Dr. Clement: …we’re stressed, we’re under different circumstances, we’re in a polluted, cesspool world, but the truth of the matter is, you’re killing yourself with 97% of what you’re taking.

Caryn Hartglass: O-O-O-O-OK…but… there is hope and the hope is that good food is medicine. Good food is good for us. Now, let me ask you, when I first got this book, I was going to cuddle up with a nice drink and open it up and read it.

Dr. Clement: I hope it was wheatgrass! I hope it was wheatgrass! {Laughing}

Caryn Hartglass: Green juice! I’m a green juice drinker myself.

Dr. Clement: Good! Good! That’s Good! {Laughing}

Caryn Hartglass: Then, I realized, it was not the kind of book that you read from cover to cover. It’s kind of difficult to do that. How is someone supposed to use this book other than showing other doctors and nutritionists that there’s all this information.

Dr. Clement: This is a reference book. You know, it’s amazing, in the time it took, the several years it took for us to put this together and write it, I forget some of what I wrote down and read a 100 times.

Caryn Hartglass: Mmm…Hmm.

Dr. Clement: So, it’s on my shelf and it’s on a lot of our guests’ shelves and patients around the world now because, when you pick it up, you’ll say, “Gee, what am I getting from this food?”

Caryn Hartglass: Mmm…Hmm.

Dr. Clement: What other than the nutrients, the vitamins, the minerals, what else is in there? What phytochemical is in there? What disease can this help me prevent? And, that’s not only good for you, who is somewhat professional in this and myself, it’good for the people we work with and, so, it’s a very universally accepted book. No, it’s not a bedtime story book…

Caryn Hartglass: {Laughs}

Dr. Clement: …it’s a wake yourself up book! {Laughing}

Caryn Hartglass: Well, yeah, I like that it starts with aging, age, well it works out well in the alphabet, but so many of us are concerned about aging because we’re somewhat vain in addition to wanting to feel good and, do you remember what you can tell us about aging and he we…

Dr. Clement: Yes, I can. The one thing that we universally have to agree with, even the most conservative people I know on the subject of nutrition and healthcare, is that, low caloric intake and high density nutrients prolong your life. Now, ever since 1930, there have been hundreds and hundreds and hundreds of studies conducted on it and not one of those studies has come up with anything different as a conclusion.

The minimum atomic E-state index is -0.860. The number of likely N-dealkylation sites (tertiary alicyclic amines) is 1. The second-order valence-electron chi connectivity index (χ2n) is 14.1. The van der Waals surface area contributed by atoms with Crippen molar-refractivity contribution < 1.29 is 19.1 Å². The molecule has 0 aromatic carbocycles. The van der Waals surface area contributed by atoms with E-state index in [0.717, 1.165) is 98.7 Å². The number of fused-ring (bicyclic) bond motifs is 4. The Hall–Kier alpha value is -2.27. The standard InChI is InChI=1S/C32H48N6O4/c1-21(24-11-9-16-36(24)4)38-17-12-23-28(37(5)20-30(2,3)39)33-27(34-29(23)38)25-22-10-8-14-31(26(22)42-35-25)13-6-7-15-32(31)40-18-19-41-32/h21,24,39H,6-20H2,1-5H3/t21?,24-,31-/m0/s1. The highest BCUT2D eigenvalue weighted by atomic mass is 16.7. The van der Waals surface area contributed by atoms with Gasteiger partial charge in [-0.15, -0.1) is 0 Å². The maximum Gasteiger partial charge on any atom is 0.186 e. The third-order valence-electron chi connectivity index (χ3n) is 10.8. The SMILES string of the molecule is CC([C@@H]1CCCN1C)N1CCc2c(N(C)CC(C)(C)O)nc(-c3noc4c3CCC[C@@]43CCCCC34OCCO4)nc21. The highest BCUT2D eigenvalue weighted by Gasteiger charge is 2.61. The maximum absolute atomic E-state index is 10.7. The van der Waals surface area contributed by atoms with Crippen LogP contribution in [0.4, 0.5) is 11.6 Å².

Caryn Hartglass: {Laughs}

Dr. Clement: So, our first job is to get rid of the meats and the dairy food and the junk food, and the fast food and the chemicalized food and the pesticides, but once you’re beyond that, then we’ve got to control our emotions so that we’re eating less of those foods.

Caryn Hartglass: Mmm…Hmm.

Dr. Clement: Now, the anorexic and bulimics don’t listen to me in this segment. {Laughs}

Caryn Hartglass: {Laughing}

Dr. Clement: Now, the rest of you we have to get to the point—and you know what’s really interesting is as we age, our body naturally tells us that. It says, “Hey stupid you’re going to die soon if you don’t stop eating!” So, that’s why you eat like a horse at 20, 30, 40, but by the time you’re 60, 70 and 80, the body’s saying, “Hey, I’m going to preserve me, if you’re too dumb to do it!”

Caryn Hartglass: {Laughs}

Dr. Clement: So, low caloric intake, high density nutrients are what. This year, by the way, we’re in the middle of a study with the University of California to disprove genetics.

Caryn Hartglass: Hmm.

Dr. Clement: And, when we publish this study sometime next year, we’re not going to say, “Eat the Hippocrates Diet.” What we’re going to say is, “Low caloric, high density nutrient intake will prolong life and reduce disease.” And in this case, we’re literally taking the most severe forms of cancer that they, in writing, in the mainstream allopathic profession, admit they have zero success rate with. Although, they have zero success with many, with Stage 4 lymphoma and Stage 4 breast cancer, they put that in writing in medical journals. So, we intentionally use those kinds of people and we’re going to show that you can change genetic predisposition with low caloric, high density nutrients. That’s what we’ve been doing here for 57 years.

Caryn Hartglass: Yeah, well I can’t wait to see that book. Because as you know, unfortunately, as we learn more about our genes, a lot of people feel that because of their genes, they can’t do something and that’s really, bad information.

Dr. Clement: It’s a criminal act. It’s more than bad. Let me tell you, the biologists and the doctors have hijacked genetics. Just please, take a moment if you buy into that paradigm of stupidity and look and read the guys who created the genetic code, they tell us—the men who created the genetic code—less than 5% of your health depends upon heritage and genetics. That means 95% of your health, your disease, your potential disease, your premature aging depends upon your lifestyle.

Caryn Hartglass: Yeah. People really need to hear that it’s really, really important and it feels better when you know that you’re in control!

Dr. Clement: Look, Look it…we are such an ill culture and society. We had 8,500 women last year who did not have cancer, submit themselves to removing their breasts because some biologist, some doctor told them some falsity about genetics—about a BRAC gene or something.

Caryn Hartglass: Yeah…

Dr. Clement: …this is mortal sin as far as…this is barbaric beyond barbaric!

Caryn Hartglass: I really agree with you. Yeah, so, I really believe it this. I’m a long term vegan and I had advanced ovarian cancer 6 years ago and I know that I’m here today because of the food that I chose to eat and how—even though I was a vegan when I was diagnosed and there’s a whole story behind it—I knew what I needed to do to heal…

Dr. Clement: Exactly.

Caryn Hartglass: …and it’s all about greens to me. So, how do you feel about conventional medicine today? Do we…is there some of it that’s worthwhile? Is it complementary to good nutrition?